photography and article by Amanda Roelofs
The velvet Victorian chairs I recently inherited from my grandma, the ones I have loved all my life, are bumming out my husband. To me they’re priceless, part of my childhood and pretty much non-negotiable in regard to having them in our house. To him, without that emotional attachment, they’re fussy and old-fashioned and do not square with his pared down, more masculine decor preferences in our mid-mod ranch house. As nesters, women generally care more about decorating, but whether you’re blending households or just trying to respect your partner’s opinion, it takes effort and a few tricks to create a space that feels comfortable and uplifting for everyone. Keep in mind the following topics when negotiating with your man about décor:
Decide which pieces are most important to each of you and where you’re willing to compromise. Determine together when comfort or function should be paramount and where uniqueness and beauty can be more of a focus.
If his duck decoy collection isn’t your idea of “sanctuary,” maybe it’s not meant for the living room, but an office or other area you spend less time in. Collections are tricky, but they can make a unique statement if displayed as a tight unit and don’t overpower a room. Be willing to edit. There may be a great place for half of those ducks and isn’t it better to enjoy the favorites rather than having the whole bunch packed away? Ditto for sports memorabilia. Elevating a few meaningful pieces to a place of importance and conversation is much more rewarding than having a basement lined with trophies no one ever sees.
Agree on a cohesive “house palette.” It will help focus your decisions and provide a way to unify even the most disparate pieces. A few main anchor colors, both light and dark, combined with a couple bold accents to thread throughout the house will provide a roadmap for choosing large pieces and filling in decorative accessories.
The most comfortable homes are those that feel pulled together over time with a mix of styles. To find a balance, stick with classic, neutral and timeless shapes for large foundational pieces. If the sofa has a masculine square silhouette, contrast it with curvy end tables or a coffee table in a bright feminine color or metallic finish. Conversely, a tufted chair is more feminine, so upholstering it in a masculine fabric, or choosing a companion leather ottoman, helps the room feel inviting but not girly.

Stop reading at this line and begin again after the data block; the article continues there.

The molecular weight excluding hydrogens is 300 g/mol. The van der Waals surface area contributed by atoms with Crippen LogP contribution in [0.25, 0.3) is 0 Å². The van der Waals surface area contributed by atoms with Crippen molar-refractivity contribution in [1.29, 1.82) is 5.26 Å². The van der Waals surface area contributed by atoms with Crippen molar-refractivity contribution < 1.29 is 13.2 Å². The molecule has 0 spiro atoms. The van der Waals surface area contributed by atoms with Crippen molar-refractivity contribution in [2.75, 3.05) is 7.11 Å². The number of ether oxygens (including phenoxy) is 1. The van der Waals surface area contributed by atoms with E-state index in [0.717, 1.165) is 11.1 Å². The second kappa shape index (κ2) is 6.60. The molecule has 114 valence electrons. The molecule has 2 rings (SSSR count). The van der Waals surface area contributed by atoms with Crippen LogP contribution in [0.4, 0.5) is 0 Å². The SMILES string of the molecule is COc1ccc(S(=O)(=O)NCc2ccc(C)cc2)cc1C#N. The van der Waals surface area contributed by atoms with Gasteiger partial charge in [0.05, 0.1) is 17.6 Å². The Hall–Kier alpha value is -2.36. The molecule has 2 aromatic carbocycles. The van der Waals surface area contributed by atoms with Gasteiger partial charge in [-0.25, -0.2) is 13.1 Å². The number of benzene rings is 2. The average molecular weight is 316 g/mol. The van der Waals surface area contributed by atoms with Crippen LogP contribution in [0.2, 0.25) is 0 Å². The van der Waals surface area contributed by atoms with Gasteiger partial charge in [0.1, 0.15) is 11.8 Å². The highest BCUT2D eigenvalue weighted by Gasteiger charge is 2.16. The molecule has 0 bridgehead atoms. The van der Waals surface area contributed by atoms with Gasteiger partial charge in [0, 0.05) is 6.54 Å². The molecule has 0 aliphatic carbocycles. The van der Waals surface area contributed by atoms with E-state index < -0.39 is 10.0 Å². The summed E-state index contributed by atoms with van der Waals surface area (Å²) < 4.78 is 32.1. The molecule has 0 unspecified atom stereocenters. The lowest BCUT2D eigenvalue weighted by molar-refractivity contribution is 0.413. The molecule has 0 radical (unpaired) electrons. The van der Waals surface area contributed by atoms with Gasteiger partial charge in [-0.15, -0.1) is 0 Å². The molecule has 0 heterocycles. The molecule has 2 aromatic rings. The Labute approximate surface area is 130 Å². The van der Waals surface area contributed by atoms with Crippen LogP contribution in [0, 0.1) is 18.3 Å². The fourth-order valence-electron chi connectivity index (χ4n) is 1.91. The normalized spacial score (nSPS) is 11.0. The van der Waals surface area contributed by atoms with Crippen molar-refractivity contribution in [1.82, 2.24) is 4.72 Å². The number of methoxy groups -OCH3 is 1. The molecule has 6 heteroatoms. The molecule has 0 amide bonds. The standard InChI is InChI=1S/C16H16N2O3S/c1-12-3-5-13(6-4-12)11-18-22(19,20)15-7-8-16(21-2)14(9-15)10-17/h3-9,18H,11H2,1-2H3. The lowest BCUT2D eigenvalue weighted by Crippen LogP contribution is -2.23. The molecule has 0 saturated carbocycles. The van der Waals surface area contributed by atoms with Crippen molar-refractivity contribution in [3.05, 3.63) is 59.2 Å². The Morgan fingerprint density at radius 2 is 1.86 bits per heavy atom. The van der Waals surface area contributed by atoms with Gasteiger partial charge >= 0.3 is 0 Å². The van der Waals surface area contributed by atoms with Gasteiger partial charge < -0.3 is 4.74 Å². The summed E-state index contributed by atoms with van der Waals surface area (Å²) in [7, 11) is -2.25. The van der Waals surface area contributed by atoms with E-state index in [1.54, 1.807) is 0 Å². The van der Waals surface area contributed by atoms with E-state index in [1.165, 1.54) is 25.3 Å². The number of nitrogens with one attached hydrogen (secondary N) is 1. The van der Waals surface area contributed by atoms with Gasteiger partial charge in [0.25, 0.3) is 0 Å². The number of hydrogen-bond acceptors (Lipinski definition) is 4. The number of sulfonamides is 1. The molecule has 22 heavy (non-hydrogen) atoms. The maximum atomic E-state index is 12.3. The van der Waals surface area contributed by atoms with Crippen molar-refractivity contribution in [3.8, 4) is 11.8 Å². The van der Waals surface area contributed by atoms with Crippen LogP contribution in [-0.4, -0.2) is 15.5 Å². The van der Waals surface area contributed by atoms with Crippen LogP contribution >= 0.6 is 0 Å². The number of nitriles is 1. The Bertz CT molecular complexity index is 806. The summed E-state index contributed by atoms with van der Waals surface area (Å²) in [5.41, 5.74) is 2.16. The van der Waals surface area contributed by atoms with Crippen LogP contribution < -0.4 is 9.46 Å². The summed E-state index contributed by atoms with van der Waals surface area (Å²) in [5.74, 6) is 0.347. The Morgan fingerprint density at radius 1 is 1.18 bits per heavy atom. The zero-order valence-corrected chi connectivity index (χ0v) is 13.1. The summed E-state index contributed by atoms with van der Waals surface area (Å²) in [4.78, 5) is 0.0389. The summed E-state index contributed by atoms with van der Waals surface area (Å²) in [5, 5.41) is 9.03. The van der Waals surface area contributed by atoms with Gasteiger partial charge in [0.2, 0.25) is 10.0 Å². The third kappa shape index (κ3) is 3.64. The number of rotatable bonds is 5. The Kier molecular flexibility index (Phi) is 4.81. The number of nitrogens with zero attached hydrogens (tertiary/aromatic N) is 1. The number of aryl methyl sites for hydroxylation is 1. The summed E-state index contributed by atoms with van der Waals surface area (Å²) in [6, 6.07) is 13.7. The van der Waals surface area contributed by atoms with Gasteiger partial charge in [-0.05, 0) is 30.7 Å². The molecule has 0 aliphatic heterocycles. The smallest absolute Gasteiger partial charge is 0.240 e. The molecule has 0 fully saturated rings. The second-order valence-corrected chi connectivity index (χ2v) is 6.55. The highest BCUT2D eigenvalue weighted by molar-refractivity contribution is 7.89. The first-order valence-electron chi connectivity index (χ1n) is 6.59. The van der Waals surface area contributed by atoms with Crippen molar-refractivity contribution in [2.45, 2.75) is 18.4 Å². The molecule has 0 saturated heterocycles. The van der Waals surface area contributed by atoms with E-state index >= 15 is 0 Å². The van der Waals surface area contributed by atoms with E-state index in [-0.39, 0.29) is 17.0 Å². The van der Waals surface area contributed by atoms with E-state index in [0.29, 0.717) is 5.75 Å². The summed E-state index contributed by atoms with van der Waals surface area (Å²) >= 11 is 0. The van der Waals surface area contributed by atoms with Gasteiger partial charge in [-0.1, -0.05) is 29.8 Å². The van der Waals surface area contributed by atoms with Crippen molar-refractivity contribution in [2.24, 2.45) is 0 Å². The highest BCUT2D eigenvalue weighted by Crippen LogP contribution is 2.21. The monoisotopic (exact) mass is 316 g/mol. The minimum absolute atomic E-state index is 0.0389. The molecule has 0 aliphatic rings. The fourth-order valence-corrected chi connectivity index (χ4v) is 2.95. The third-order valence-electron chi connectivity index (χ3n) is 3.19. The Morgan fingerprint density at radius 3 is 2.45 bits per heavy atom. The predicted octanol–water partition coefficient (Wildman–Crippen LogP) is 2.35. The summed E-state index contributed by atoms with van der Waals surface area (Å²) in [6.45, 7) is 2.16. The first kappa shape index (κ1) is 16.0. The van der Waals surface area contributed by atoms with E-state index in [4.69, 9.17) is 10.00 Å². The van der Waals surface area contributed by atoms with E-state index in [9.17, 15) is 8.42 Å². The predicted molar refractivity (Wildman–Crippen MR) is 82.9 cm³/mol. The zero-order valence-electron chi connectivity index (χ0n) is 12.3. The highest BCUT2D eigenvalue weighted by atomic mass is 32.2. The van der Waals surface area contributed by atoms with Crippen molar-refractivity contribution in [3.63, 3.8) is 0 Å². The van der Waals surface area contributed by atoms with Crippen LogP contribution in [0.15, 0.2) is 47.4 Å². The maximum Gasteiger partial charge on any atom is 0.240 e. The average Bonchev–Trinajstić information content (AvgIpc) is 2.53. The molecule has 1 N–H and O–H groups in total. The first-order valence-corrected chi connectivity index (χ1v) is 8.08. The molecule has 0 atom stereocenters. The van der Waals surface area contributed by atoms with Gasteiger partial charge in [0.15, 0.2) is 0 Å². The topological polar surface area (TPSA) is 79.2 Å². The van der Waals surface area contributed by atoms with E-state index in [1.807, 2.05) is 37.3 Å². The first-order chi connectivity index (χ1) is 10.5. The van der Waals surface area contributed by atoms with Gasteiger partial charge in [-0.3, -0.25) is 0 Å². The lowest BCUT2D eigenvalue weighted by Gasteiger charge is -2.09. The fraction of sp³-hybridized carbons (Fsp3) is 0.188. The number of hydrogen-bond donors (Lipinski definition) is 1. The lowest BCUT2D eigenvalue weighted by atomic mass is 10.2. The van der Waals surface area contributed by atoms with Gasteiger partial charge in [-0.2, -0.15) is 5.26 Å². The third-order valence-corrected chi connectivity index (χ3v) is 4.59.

Dark woods, industrial metals, leather and deep colors feel earthy and masculine. Mixing those elements with more feminine shaped furniture or light fixtures, curvy patterns and bright, glossy accessories will soften the edge and create harmony. It’s also very calming to have a balance of wood, metal, fabrics and glass in a room. A wood-paneled den needs the contrast of stone, metallic or lacquered finishes and curvy upholstered pieces to keep it cozy and not too dark.
Tables, lamps and other non-upholstered decor are easy and less expensive to fold into your overall scheme because there’s no worry about the condition of upholstery. Unique statement accessories are great for filling in those masculine and feminine deficits, and will command attention away from a ho-hum leather sofa that you’re “making do with till the kids get older.” Buying vintage allows you to get the size, shape and feel you want inexpensively enough to customize the fabric or color without too much of an investment. Plus, vintage pieces just have heart!
Speaking of vintage, after much discussion, there is a plan for grandma’s Victorian chairs. Curvy, carved and very feminine in a boxy kind of way, they’ll be re-upholstered in a more masculine blue and green wool plaid that is actually a family tartan in my grandma’s line – honoring their heirloom status. I’m thrilled to be able keep them close, and this fix will transform them from stuffy parlor chairs to more of a preppy club chair, an aesthetic our mid-mod architecture and my husband can happily embrace!
Amanda Roelofs is a Grand Rapids based interior designer with her own firm and a former televison art director. Find out more at www.amandaroelofs.com